My last post, which I had to cut short, discussed the recent paper by Scheffer et al. (2009) on the early warning signs of impending catastrophe. This paper encapsulates a number of things that I think are very important and relate to some current research (and teaching interests). Scheffer and colleagues show the consequences on time series of state observations when a dynamical system characterized by a fold bifurcation is forced across its attractor where parts of this attractor are stable and others are unstable. In my last post, I described the fold catastrophe model as an attractor that looks like an “sideways N.” I just wanted to briefly unpack that statement. First, an attractor is kind of like an equilibrium. It’s a set of points to which a dynamical system evolves. When the system is perturbed, it tends to return to an attractor. Attractors can be fixed points or cycles or extremely complex shapes, depending upon the particulars of the system.

The fold catastrophe model posits an attractor that looks like this figure, which I have more or less re-created from Scheffer et al. (2009), Box 1.

The solid parts of the curve are stable — when the system state is perturbed when in the vicinity of this part of the attractor, it tends to return, as indicated by the grey arrows pointing back to the attractor. The dashed part of the attractor is unstable — perturbations in this neighborhood tend to move away from the attractor. This graphical representation of the system makes it pretty easy to see how a small perturbation could dramatically change the system if the current combination of conditions and system state place the system on the attractor near the neighborhood where the attractor changes from stable to unstable. The figure illustrates one such scenario. The conditions/system state start at point F1. A small forcing perturbs the system off this point across the bifurcation. Further forcing now moves the system way off the current state to some new, far away, stable state. We go from a very high value of the system state to a very low value with only a very small change in conditions. Indeed, in this figure, the conditions remain constant from point F1 to the new value indicated by the white point — just a brief perturbation was sufficient to cause the drastic change. I guess this is part of the definition of a catastrophe.

The real question in my mind, and one that others have asked, is how relevant is the fold catastrophe model for real systems? This is something I’m going to have to think about. One thing that is certain is that this is a pedagogically very useful approach as it makes you think… and worry.

You want real systems that have fold catastrophes?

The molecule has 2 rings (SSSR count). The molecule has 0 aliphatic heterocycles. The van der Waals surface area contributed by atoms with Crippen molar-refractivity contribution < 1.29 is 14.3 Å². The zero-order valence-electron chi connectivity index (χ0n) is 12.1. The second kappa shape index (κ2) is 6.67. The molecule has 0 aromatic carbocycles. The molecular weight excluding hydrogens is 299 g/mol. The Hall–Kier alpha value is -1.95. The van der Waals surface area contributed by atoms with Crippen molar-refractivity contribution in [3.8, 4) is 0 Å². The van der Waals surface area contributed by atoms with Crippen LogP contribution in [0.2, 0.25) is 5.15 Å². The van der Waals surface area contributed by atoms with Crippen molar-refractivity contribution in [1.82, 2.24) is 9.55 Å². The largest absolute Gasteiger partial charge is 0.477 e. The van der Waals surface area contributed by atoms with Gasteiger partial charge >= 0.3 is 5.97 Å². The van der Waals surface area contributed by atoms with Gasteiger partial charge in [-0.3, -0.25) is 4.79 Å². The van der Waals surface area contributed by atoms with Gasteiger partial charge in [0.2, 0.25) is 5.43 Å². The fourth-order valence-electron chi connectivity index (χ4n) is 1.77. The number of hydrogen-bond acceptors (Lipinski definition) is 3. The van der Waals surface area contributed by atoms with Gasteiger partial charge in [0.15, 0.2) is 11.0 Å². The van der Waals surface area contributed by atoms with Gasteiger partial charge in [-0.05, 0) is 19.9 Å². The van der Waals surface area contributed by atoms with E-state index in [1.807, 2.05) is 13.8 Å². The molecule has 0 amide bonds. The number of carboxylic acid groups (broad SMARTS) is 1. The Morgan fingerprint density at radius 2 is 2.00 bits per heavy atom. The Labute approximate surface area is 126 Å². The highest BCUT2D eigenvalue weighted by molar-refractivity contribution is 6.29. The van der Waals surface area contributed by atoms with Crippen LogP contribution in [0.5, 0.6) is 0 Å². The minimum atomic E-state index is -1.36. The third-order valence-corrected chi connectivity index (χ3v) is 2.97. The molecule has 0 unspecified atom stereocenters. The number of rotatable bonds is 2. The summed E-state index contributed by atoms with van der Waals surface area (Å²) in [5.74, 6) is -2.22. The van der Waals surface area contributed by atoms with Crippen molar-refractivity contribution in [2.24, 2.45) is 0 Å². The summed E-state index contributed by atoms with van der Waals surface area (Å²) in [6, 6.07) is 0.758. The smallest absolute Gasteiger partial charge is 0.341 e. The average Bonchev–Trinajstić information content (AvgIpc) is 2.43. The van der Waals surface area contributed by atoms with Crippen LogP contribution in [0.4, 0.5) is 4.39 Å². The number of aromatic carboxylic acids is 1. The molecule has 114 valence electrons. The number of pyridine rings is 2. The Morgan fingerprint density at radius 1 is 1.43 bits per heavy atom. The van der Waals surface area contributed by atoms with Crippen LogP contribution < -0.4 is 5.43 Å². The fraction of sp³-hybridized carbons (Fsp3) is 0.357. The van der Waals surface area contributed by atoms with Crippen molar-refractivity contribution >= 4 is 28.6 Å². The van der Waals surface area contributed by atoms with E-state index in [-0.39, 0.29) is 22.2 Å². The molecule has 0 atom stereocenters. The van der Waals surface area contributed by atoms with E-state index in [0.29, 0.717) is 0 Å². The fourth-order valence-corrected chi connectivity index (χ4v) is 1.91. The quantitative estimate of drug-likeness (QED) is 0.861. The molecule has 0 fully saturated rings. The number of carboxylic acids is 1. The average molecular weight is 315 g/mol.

Thermodynamics (phase changes) .. for which there are also very kewl graphs ... and in the biological domain: sickle cell disease (irreversible polymerization of hemoglobin but only under adverse circumstances), prion diseases (auto-catalysis of adverse conformational change), and probably some cardiac rhythm disturbances.

Oh, you're a sociologist? Mob behavior? War psychology?

I think the core concepts of dynamical systems and attractors are super useful in any domain that engages sensitivity to initial conditions.

I think the Lorentz attractor is prettier and exhibits the same sensitivity to initial conditions. The problem with the 'N' example is that it is difficult to imagine the various initial conditions that lead to very different trajectories. The meaning of the 'N' plot only becomes obvious when you mention dynamical systems- then we think "Oh, that is a phase diagram indicating the possible solutions over a single line. The solutions must be parameterized by time (or some other variable) AND the axes on the plot. Not some arbitrary parametric function."

All of this is more obvious when you look at most animations or pictures of the Lorentz attractor. Put simply, the Lorentz attractor is a set of ODEs (ordinary differential equations) describing the growth over time of the variables X,Y, and Z in terms of the current value of X,Y, and Z. Start out with x=y=z=1, turn the crank- and see the trajectory of that 'mote' of dust in the attractor. Now start that process over, keeping x=y=1, but change z to 1.00001. Turn the crank, and you get massively different results soon.

*That* isn't even the coolest part of the Lorentz attractor. Plenty of attractors do that type of thing. To me the cool part is that this VERY SIMPLE set of ODEs is equivalent to a VERY COMPLICATED set of partial differential equations that I wouldn't be able to solve in a lifetime. Le sigh. It probably took this guy like a day: http://stokeslet.ucsd.edu/mae210cdocs/lorenzderivation.pdf